“It’s expected that Balta will employ up to 100 people after it completes renovation of the vacated building,” Tolley said. “Balta was founded in 1964 and is headquartered in Belgium.”

The LCDA plans to continue marketing industrial parks, accessibility and labor force; facilitate additional development in Liberty County; and increase their ability to compete even more dynamically against development authorities in other counties with whom they compete for projects, Tolley continued.

“Aggressively marketing the benefits of new military zones that offer enhanced incentives for any size business will occupy a major portion of efforts being undertaken in 2019,” he said. “The Development Authority has secured some great wins; particularly after investing resources in creating industrial parks with needed infrastructure and worked to serve the industries we recruited by facilitating their continued expansions.”

There have been a few minor losses, Tolley added. The LCDA lost some apparel operations when the North American Free Trade Agreement was passed, but the losses were overcome quickly and replaced with better paying jobs. The initial losses resulted from federal legislation over which LCDA had no control, but it did reinforce the importance of diversification, Tolley said.

LCDA’s fiscal year 2019 budget hovers approximately at $8.5 million, and approximately $2.2 million—or 26 percent—is projected to be received from current year property taxes. Those taxes are received strictly from the county, Tolley said.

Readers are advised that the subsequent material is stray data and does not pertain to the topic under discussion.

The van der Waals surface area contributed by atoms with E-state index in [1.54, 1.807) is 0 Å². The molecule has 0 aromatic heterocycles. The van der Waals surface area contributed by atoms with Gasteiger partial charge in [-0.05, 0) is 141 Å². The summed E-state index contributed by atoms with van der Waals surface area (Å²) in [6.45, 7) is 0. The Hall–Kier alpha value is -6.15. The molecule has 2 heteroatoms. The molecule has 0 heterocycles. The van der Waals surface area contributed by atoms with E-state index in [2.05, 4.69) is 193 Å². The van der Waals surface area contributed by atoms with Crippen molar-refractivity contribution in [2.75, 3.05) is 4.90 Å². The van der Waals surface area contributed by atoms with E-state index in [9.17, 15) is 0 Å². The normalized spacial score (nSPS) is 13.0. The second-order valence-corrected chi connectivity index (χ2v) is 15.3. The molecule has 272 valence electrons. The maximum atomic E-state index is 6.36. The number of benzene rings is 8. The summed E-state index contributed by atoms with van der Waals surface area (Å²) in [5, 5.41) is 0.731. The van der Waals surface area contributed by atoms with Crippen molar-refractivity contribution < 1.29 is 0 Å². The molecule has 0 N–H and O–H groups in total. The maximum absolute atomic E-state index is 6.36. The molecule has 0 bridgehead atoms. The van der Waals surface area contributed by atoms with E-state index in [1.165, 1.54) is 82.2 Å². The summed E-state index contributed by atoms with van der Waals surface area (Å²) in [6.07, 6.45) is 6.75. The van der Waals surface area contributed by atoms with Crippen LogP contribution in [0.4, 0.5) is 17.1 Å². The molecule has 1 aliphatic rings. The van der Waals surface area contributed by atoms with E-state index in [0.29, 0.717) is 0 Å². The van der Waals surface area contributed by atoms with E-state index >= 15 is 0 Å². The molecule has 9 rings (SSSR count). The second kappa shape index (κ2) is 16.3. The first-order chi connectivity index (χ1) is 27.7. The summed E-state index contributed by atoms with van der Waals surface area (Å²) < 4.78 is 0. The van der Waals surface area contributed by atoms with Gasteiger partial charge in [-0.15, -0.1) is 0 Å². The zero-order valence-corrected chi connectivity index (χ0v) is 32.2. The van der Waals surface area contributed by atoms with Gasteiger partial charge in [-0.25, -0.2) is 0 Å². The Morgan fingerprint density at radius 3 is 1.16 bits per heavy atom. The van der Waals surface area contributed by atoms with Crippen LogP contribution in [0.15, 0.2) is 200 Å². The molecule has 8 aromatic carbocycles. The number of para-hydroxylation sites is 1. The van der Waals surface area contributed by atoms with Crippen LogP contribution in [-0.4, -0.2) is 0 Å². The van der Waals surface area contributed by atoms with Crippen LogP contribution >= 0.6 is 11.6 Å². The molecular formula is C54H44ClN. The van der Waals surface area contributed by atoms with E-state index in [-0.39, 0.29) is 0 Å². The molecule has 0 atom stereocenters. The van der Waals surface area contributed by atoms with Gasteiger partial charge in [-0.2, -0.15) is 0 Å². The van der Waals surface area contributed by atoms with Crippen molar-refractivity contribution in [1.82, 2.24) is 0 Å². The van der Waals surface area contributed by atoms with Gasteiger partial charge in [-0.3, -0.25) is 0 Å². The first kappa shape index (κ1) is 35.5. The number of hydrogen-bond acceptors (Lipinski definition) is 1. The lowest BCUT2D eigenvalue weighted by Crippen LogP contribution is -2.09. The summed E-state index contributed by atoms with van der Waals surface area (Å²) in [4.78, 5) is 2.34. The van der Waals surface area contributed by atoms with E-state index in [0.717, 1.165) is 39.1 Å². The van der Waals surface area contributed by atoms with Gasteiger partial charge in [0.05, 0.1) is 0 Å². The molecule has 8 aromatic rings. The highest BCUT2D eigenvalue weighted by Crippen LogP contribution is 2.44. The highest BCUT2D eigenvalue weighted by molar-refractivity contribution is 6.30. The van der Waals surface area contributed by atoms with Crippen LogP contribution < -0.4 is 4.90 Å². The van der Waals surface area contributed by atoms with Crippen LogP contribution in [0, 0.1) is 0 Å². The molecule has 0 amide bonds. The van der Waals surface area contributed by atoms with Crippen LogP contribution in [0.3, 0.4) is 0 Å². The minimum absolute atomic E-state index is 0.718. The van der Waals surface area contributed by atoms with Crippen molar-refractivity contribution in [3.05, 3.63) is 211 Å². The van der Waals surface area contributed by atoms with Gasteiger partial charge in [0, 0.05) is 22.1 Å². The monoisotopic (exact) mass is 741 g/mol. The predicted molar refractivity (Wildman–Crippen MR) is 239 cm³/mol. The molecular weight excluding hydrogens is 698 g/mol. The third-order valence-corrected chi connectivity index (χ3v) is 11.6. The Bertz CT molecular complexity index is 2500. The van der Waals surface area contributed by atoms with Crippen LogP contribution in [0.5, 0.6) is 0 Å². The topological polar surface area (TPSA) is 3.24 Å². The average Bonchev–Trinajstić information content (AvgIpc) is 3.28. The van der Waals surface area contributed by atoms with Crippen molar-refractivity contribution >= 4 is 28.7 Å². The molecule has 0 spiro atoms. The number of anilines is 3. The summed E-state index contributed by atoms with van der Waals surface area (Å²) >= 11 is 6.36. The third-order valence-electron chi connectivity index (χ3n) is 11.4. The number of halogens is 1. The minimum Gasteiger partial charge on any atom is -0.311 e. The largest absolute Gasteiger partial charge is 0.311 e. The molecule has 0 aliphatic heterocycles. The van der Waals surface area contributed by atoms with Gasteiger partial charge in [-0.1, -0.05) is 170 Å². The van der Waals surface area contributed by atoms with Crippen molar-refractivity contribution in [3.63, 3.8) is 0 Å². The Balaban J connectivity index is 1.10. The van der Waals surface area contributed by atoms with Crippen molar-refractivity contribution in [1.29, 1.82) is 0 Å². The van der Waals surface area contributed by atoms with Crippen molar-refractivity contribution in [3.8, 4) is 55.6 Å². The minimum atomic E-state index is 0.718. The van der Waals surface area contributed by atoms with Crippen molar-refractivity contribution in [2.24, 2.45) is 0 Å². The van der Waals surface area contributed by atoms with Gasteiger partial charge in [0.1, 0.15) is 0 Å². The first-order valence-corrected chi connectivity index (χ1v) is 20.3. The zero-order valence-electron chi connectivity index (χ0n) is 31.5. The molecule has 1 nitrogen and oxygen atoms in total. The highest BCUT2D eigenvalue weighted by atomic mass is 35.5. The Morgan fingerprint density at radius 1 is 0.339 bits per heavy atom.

“The number 1; three of the top five; four of the top 10; and nine of the top 20 taxpayers in Liberty County are manufacturing or distribution companies recruited and served by the Development Authority,” Tolley said. “Although tax abatements may be provided to induce companies to come here in the heat of a highly competitive battle to recruit them, those abatements eventually disappear.”

Speaking of tax abatements, the process of enticing begins with having the quantity and quality of labor needed; the infrastructure; and increasingly, the available buildings, Tolley said. For retail and commercial companies, you need the right type of market demographics the business requires.

If, and when, those demands are successfully met, and LCDA makes the list of finalists, does the “enticement competition” begin, he continued. That almost universally takes the form of tax abatements.

“That’s why the first step in doing a bond issue for a project is called the Inducement Resolution,” Tolley said. “You are truly trying to induce the project to locate in your community instead of a competitor’s.”

In the end, the LCDA continues to grow, and so does Liberty County, in Tolley’s opinion. The investment in the major industrial parks and infrastructures needed to service industry; the awareness of the strong competition LCDA faces in recruitment; and the continuing efforts being made by the Development Authority and its partners increases their ability to successfully compete.

“One of the best ways I know to help people is to create situations that enable them to get jobs and support themselves and their families.”